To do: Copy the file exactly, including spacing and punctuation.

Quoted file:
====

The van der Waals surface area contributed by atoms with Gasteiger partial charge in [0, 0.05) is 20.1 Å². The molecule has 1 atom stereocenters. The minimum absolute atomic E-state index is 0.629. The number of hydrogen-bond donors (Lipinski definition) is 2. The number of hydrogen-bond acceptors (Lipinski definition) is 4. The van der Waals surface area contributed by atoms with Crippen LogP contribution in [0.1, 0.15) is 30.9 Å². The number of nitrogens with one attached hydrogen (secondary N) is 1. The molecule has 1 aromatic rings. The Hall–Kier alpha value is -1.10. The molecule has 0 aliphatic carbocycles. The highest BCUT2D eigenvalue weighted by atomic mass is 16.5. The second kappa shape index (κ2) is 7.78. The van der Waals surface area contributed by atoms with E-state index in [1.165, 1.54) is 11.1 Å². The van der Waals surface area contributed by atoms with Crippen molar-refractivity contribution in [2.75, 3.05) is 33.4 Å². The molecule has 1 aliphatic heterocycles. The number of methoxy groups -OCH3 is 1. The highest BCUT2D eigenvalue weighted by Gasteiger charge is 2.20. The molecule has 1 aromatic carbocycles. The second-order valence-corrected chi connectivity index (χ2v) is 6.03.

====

The van der Waals surface area contributed by atoms with Gasteiger partial charge in [0, 0.05) is 20.1 Å². The molecule has 1 atom stereocenters. The minimum absolute atomic E-state index is 0.629. The number of hydrogen-bond donors (Lipinski definition) is 2. The number of hydrogen-bond acceptors (Lipinski definition) is 4. The van der Waals surface area contributed by atoms with Crippen LogP contribution in [0.1, 0.15) is 30.9 Å². The number of nitrogens with one attached hydrogen (secondary N) is 1. The molecule has 1 aromatic rings. The Hall–Kier alpha value is -1.10. The molecule has 0 aliphatic carbocycles. The highest BCUT2D eigenvalue weighted by atomic mass is 16.5. The second kappa shape index (κ2) is 7.78. The van der Waals surface area contributed by atoms with E-state index in [1.165, 1.54) is 11.1 Å². The van der Waals surface area contributed by atoms with Crippen molar-refractivity contribution in [2.75, 3.05) is 33.4 Å². The molecule has 1 aliphatic heterocycles. The number of methoxy groups -OCH3 is 1. The highest BCUT2D eigenvalue weighted by Gasteiger charge is 2.20. The molecule has 1 aromatic carbocycles. The second-order valence-corrected chi connectivity index (χ2v) is 6.03.